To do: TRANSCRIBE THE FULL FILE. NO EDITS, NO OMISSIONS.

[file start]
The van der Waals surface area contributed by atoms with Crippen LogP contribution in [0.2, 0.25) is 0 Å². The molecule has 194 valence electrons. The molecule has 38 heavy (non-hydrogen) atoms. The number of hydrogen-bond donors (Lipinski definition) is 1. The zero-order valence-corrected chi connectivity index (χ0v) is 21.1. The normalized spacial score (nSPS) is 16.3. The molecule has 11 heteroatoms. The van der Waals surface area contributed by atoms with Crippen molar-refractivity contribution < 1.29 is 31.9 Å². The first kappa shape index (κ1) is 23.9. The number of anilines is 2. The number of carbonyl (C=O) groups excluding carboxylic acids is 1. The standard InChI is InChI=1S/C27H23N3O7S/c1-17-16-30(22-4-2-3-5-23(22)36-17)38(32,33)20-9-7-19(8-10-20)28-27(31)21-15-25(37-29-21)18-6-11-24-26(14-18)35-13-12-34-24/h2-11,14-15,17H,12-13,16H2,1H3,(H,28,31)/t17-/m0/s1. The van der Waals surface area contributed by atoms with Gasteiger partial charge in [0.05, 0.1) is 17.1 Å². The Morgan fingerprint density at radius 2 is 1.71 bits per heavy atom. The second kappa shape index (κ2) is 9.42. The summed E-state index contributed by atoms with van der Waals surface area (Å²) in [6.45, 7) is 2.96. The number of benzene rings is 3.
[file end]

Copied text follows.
The van der Waals surface area contributed by atoms with Crippen LogP contribution in [0.2, 0.25) is 0 Å². The molecule has 194 valence electrons. The molecule has 38 heavy (non-hydrogen) atoms. The number of hydrogen-bond donors (Lipinski definition) is 1. The zero-order valence-corrected chi connectivity index (χ0v) is 21.1. The normalized spacial score (nSPS) is 16.3. The molecule has 11 heteroatoms. The van der Waals surface area contributed by atoms with Crippen molar-refractivity contribution < 1.29 is 31.9 Å². The first kappa shape index (κ1) is 23.9. The number of anilines is 2. The number of carbonyl (C=O) groups excluding carboxylic acids is 1. The standard InChI is InChI=1S/C27H23N3O7S/c1-17-16-30(22-4-2-3-5-23(22)36-17)38(32,33)20-9-7-19(8-10-20)28-27(31)21-15-25(37-29-21)18-6-11-24-26(14-18)35-13-12-34-24/h2-11,14-15,17H,12-13,16H2,1H3,(H,28,31)/t17-/m0/s1. The van der Waals surface area contributed by atoms with Gasteiger partial charge in [0.05, 0.1) is 17.1 Å². The Morgan fingerprint density at radius 2 is 1.71 bits per heavy atom. The second kappa shape index (κ2) is 9.42. The summed E-state index contributed by atoms with van der Waals surface area (Å²) in [6.45, 7) is 2.96. The number of benzene rings is 3.